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Rules of Origin : Regimes in East Asia and Recommendations for Best Practice

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  • Erlinda M. Medalla

    (PIDS)

Abstract

With globalization and advances in information and communication technology (ICT) leading to growing international production sharing, amidst the increasing trend in preferential trading arrangements (PTAs), rules of origin (ROO) has been beset with difficult recurring issues. First and foremost is the cost of ROO administration. Second, ROO as part of PTAs could generate new barriers to trade, thus taking with one hand what the other hand has given. In turn, this gives rise to another key concern : its potential use as a protectionist tool. To achieve the East Asian vision of a community, any RTA it would endeavor to establish should set a rational, enabling regime of ROO that would facilitate even as it attempts to prevent trade deflection, with enough safeguards for inclusive development both within and across countries in the region. There is a consensus that the movement should be towards more simple and unrestrictive ROO. In sum, o Consolidation of the multiple membership agreements in the region around more liberal ROO should be the general guideline to achieve the vision of an East Asian community. o Currently, majority of East Asia RTAs combine the three main ROO approaches : (1) the regional value added criterion- RVA, (2) the change in tariff classification- CTC and (3) specified processes (SP). Liberalizing features such as de minimis are in cases used, often in a product specific approach. Reliance on government certification is the general rule. o The relatively simple and liberal ROO provision of AFTA, and the generality in application. In addition, reforms being sought lean towards more liberal rules by expanding/easing standards. o The AFTA ROO would provide a good starting point for EAFTA. o Necessarily, there should be a coordinated and cooperative action among member countries.

Suggested Citation

  • Erlinda M. Medalla, 2008. "Rules of Origin : Regimes in East Asia and Recommendations for Best Practice," Trade Working Papers 22665, East Asian Bureau of Economic Research.
  • Handle: RePEc:eab:tradew:22665
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    File URL: http://www.eaber.org/node/22665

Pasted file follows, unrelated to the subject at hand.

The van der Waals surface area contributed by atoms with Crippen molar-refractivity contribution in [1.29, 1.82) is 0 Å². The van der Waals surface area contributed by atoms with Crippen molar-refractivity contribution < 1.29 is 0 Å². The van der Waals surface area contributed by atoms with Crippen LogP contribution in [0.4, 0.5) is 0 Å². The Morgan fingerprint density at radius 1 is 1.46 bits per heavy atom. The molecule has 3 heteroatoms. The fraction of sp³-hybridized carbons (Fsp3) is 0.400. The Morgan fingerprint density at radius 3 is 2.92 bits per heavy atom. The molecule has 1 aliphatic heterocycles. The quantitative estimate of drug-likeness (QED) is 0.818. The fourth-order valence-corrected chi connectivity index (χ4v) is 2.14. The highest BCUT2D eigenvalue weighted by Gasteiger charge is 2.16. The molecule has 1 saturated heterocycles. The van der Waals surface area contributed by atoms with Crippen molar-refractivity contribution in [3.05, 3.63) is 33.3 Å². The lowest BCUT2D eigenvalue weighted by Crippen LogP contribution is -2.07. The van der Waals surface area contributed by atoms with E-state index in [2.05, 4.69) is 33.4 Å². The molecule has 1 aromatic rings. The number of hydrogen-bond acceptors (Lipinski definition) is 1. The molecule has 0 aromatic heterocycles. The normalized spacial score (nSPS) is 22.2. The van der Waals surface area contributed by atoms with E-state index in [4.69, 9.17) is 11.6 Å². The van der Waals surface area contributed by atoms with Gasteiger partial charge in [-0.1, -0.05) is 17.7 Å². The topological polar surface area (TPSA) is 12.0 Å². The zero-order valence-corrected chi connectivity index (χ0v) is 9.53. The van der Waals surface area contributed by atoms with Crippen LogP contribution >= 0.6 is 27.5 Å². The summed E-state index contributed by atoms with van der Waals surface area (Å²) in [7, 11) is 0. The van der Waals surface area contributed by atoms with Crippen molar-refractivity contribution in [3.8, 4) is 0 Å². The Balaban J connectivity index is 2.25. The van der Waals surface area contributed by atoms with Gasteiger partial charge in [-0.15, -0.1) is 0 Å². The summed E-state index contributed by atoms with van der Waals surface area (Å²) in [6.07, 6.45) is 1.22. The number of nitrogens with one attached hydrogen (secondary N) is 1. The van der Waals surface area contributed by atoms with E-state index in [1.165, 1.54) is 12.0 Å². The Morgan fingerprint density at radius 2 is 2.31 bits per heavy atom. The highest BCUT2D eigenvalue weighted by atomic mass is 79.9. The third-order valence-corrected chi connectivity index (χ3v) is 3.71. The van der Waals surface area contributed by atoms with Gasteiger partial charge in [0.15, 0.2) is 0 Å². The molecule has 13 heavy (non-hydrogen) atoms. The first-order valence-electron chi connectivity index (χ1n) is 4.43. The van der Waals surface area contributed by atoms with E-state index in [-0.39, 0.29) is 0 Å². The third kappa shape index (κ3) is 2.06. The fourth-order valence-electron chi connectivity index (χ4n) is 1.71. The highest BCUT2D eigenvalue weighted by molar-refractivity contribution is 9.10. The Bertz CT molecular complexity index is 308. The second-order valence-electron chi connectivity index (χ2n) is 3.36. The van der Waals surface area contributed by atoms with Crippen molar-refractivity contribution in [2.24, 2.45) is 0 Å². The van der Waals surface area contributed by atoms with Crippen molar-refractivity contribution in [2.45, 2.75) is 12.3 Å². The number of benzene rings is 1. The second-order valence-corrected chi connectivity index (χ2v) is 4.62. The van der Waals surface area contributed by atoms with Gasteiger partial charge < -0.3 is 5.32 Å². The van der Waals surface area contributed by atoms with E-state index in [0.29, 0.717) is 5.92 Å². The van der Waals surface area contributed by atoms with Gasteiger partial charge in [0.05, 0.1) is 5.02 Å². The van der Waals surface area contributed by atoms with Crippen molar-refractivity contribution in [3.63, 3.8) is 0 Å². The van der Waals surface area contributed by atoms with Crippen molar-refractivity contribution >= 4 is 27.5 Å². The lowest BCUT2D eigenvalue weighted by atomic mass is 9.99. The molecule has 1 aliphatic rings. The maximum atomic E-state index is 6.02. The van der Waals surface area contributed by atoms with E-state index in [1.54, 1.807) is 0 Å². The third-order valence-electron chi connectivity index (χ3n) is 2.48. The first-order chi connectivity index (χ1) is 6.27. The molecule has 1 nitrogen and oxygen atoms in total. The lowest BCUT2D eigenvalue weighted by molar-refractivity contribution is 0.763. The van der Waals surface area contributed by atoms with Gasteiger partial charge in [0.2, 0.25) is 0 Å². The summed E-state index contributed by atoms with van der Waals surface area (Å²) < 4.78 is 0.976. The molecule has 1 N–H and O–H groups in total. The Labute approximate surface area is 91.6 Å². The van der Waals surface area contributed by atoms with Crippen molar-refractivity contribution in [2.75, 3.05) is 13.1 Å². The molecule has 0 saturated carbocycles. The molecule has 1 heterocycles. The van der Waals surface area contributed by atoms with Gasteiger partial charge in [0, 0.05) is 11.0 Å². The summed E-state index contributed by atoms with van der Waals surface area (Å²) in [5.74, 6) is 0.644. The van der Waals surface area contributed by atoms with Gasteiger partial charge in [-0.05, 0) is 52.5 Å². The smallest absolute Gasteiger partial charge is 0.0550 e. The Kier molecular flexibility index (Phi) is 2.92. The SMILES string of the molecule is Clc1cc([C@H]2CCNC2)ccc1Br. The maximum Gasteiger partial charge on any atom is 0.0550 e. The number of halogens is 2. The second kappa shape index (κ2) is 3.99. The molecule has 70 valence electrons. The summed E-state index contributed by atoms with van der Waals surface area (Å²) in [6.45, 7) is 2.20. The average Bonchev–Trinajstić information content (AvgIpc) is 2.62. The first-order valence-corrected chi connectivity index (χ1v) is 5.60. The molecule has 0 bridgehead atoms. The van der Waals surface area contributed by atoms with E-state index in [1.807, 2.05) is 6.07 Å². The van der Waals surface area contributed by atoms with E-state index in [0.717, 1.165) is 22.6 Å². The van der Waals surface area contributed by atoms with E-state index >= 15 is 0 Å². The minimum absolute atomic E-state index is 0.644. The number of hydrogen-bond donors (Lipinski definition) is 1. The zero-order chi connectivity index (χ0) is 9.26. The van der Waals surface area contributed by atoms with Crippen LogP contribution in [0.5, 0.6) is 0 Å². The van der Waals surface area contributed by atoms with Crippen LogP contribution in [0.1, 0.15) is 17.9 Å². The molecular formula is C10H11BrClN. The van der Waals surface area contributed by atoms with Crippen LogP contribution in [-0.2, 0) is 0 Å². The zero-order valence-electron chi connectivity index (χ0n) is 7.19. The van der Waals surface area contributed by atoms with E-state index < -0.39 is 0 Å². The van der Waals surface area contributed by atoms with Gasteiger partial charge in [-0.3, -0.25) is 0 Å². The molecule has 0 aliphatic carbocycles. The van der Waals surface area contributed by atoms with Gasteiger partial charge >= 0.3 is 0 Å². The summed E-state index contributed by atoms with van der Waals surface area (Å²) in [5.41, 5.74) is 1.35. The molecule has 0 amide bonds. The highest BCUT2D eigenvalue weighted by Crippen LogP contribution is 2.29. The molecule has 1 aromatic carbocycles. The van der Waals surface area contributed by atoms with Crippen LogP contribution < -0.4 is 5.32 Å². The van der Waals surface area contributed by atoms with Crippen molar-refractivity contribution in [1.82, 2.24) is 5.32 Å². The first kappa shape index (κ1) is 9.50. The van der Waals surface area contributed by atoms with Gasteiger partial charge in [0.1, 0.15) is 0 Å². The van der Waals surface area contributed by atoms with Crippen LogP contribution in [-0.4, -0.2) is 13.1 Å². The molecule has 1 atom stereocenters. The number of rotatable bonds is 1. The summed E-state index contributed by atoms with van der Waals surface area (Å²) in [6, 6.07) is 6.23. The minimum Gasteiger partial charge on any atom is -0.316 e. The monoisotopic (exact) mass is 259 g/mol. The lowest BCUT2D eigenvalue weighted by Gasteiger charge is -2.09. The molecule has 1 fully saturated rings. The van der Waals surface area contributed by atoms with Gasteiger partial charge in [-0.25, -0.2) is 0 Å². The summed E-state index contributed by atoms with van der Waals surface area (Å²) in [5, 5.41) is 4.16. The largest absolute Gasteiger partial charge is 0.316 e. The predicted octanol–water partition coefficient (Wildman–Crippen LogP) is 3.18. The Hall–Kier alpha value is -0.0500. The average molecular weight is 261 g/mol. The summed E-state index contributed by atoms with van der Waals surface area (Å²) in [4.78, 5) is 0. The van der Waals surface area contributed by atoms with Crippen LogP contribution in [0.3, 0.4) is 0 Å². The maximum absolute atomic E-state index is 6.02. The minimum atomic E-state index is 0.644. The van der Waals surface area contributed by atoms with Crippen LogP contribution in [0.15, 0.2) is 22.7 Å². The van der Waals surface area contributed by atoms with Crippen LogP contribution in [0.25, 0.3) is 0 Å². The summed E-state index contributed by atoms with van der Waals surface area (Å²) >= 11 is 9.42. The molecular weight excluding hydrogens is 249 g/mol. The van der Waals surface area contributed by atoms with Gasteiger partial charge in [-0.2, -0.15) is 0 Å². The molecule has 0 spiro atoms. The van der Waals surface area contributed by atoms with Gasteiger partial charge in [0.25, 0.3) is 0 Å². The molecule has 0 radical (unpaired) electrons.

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    References listed on IDEAS

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    1. José Anson & Olivier Cadot & Antoni Estevadeordal & Jaime de Melo & Akiko Suwa-Eisenmann & Bolormaa Tumurchudur, 2005. "Rules of Origin in North-South Preferential Trading Arrangements with an Application to NAFTA," Review of International Economics, Wiley Blackwell, vol. 13(3), pages 501-517, August.
    2. Miriam Manchin, 2006. "Preference Utilisation and Tariff Reduction in EU Imports from ACP Countries," The World Economy, Wiley Blackwell, vol. 29(9), pages 1243-1266, September.
    3. Medalla, Erlinda M. & Lazaro, Dorothea C., 2006. "Rules of Origin: Evolving Best Practices for RTAs/FTAs," Discussion Papers DP 2006-01, Philippine Institute for Development Studies.
    4. Anne O. Krueger, 1993. "Free Trade Agreements as Protectionist Devices: Rules of Origin," NBER Working Papers 4352, National Bureau of Economic Research, Inc.
    5. Cadot, Olivier & Carrère, Céline & de Melo, Jaime & Tumurchudur, Bolormaa, 2005. "Product Specific Rules of Origin in EU and US Preferential Trading Agreements: An Assessment," CEPR Discussion Papers 4998, C.E.P.R. Discussion Papers.
    6. Kala Krishna & Anne Krueger, 1995. "Implementing Free Trade Areas: Rules of Origin and Hidden Protection," NBER Working Papers 4983, National Bureau of Economic Research, Inc.
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    Cited by:

    1. Innwon Park & Soonchan Park, 2011. "Best practices for regional trade agreements," Review of World Economics (Weltwirtschaftliches Archiv), Springer;Institut für Weltwirtschaft (Kiel Institute for the World Economy), vol. 147(2), pages 249-268, June.
    2. Park, Innwon & Park, Soonchan, 2009. "Consolidation and Harmonization of Regional Trade Agreements (RTAs): A Path Toward Global Free Trade," MPRA Paper 14217, University Library of Munich, Germany, revised 23 Mar 2009.

    More about this item

    Keywords

    Rules of origin; preferential trading agreements (PTAs); free trade agreements (FTAs); regional trade agreements (RTAs); East Asia;

    JEL classification:

    • F13 - International Economics - - Trade - - - Trade Policy; International Trade Organizations
    • F42 - International Economics - - Macroeconomic Aspects of International Trade and Finance - - - International Policy Coordination and Transmission
    • F40 - International Economics - - Macroeconomic Aspects of International Trade and Finance - - - General

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